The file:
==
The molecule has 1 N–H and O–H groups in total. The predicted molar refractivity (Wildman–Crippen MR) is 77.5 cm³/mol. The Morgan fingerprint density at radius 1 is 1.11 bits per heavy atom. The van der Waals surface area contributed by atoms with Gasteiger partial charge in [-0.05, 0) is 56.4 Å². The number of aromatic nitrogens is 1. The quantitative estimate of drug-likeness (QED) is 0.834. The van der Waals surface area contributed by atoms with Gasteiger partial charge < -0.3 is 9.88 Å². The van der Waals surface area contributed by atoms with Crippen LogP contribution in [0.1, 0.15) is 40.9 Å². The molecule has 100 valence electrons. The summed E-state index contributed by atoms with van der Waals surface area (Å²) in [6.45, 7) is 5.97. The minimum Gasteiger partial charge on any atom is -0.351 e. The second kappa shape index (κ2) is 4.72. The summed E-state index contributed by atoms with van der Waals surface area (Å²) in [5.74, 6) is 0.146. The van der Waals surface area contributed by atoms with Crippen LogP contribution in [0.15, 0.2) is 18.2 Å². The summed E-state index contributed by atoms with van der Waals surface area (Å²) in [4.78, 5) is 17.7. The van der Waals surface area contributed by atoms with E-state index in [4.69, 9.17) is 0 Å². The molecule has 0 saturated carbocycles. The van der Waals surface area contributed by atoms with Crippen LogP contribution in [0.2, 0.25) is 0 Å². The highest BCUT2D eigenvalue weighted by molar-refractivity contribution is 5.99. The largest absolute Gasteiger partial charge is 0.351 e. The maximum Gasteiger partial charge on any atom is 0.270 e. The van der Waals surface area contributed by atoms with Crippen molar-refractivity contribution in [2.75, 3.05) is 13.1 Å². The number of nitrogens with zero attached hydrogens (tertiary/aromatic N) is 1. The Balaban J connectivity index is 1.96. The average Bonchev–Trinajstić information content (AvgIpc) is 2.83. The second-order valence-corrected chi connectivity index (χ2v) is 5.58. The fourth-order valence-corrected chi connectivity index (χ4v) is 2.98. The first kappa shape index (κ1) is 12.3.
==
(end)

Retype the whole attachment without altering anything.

The molecule has 1 N–H and O–H groups in total. The predicted molar refractivity (Wildman–Crippen MR) is 77.5 cm³/mol. The Morgan fingerprint density at radius 1 is 1.11 bits per heavy atom. The van der Waals surface area contributed by atoms with Gasteiger partial charge in [-0.05, 0) is 56.4 Å². The number of aromatic nitrogens is 1. The quantitative estimate of drug-likeness (QED) is 0.834. The van der Waals surface area contributed by atoms with Gasteiger partial charge < -0.3 is 9.88 Å². The van der Waals surface area contributed by atoms with Crippen LogP contribution in [0.1, 0.15) is 40.9 Å². The molecule has 100 valence electrons. The summed E-state index contributed by atoms with van der Waals surface area (Å²) in [6.45, 7) is 5.97. The minimum Gasteiger partial charge on any atom is -0.351 e. The second kappa shape index (κ2) is 4.72. The summed E-state index contributed by atoms with van der Waals surface area (Å²) in [5.74, 6) is 0.146. The van der Waals surface area contributed by atoms with Crippen LogP contribution in [0.15, 0.2) is 18.2 Å². The summed E-state index contributed by atoms with van der Waals surface area (Å²) in [4.78, 5) is 17.7. The van der Waals surface area contributed by atoms with E-state index in [4.69, 9.17) is 0 Å². The molecule has 0 saturated carbocycles. The van der Waals surface area contributed by atoms with Crippen LogP contribution in [0.2, 0.25) is 0 Å². The highest BCUT2D eigenvalue weighted by molar-refractivity contribution is 5.99. The largest absolute Gasteiger partial charge is 0.351 e. The maximum Gasteiger partial charge on any atom is 0.270 e. The van der Waals surface area contributed by atoms with Crippen molar-refractivity contribution in [2.75, 3.05) is 13.1 Å². The number of nitrogens with zero attached hydrogens (tertiary/aromatic N) is 1. The Balaban J connectivity index is 1.96. The average Bonchev–Trinajstić information content (AvgIpc) is 2.83. The second-order valence-corrected chi connectivity index (χ2v) is 5.58. The fourth-order valence-corrected chi connectivity index (χ4v) is 2.98. The first kappa shape index (κ1) is 12.3.